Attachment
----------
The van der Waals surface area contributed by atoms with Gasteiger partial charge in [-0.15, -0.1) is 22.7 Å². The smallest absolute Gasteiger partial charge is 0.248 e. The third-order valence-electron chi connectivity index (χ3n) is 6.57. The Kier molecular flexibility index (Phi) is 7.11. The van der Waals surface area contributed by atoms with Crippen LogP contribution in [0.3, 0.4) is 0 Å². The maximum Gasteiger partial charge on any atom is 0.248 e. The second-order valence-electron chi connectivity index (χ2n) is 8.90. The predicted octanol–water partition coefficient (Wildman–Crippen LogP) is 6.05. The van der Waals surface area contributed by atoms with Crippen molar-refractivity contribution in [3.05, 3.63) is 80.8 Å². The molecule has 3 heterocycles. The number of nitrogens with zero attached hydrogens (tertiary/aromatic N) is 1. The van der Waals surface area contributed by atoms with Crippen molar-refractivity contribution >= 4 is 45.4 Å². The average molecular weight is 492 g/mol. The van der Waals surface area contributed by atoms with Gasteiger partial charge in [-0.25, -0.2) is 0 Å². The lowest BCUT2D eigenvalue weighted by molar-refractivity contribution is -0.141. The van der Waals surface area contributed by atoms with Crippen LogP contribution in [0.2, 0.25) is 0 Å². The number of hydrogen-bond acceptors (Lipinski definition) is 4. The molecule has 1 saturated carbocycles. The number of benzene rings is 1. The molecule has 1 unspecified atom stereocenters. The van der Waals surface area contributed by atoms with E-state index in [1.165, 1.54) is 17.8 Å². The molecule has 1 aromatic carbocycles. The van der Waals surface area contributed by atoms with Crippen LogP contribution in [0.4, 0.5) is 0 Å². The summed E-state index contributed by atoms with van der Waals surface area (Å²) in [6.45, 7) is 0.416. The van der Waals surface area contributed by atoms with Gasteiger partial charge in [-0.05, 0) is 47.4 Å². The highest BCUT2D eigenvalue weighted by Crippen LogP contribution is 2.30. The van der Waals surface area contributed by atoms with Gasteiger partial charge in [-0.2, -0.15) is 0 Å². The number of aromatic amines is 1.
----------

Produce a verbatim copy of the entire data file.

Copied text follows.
The van der Waals surface area contributed by atoms with Gasteiger partial charge in [-0.15, -0.1) is 22.7 Å². The smallest absolute Gasteiger partial charge is 0.248 e. The third-order valence-electron chi connectivity index (χ3n) is 6.57. The Kier molecular flexibility index (Phi) is 7.11. The van der Waals surface area contributed by atoms with Crippen LogP contribution in [0.3, 0.4) is 0 Å². The maximum Gasteiger partial charge on any atom is 0.248 e. The second-order valence-electron chi connectivity index (χ2n) is 8.90. The predicted octanol–water partition coefficient (Wildman–Crippen LogP) is 6.05. The van der Waals surface area contributed by atoms with Crippen molar-refractivity contribution in [3.05, 3.63) is 80.8 Å². The molecule has 3 heterocycles. The number of nitrogens with zero attached hydrogens (tertiary/aromatic N) is 1. The van der Waals surface area contributed by atoms with Crippen molar-refractivity contribution >= 4 is 45.4 Å². The average molecular weight is 492 g/mol. The van der Waals surface area contributed by atoms with Gasteiger partial charge in [-0.25, -0.2) is 0 Å². The lowest BCUT2D eigenvalue weighted by molar-refractivity contribution is -0.141. The van der Waals surface area contributed by atoms with Crippen LogP contribution in [0.2, 0.25) is 0 Å². The number of hydrogen-bond acceptors (Lipinski definition) is 4. The molecule has 1 saturated carbocycles. The number of benzene rings is 1. The molecule has 1 unspecified atom stereocenters. The van der Waals surface area contributed by atoms with E-state index in [1.165, 1.54) is 17.8 Å². The molecule has 1 aromatic carbocycles. The van der Waals surface area contributed by atoms with Crippen LogP contribution in [0.4, 0.5) is 0 Å². The summed E-state index contributed by atoms with van der Waals surface area (Å²) in [6.45, 7) is 0.416. The van der Waals surface area contributed by atoms with Gasteiger partial charge in [-0.05, 0) is 47.4 Å². The highest BCUT2D eigenvalue weighted by Crippen LogP contribution is 2.30. The van der Waals surface area contributed by atoms with Gasteiger partial charge in [-0.2, -0.15) is 0 Å². The number of aromatic amines is 1.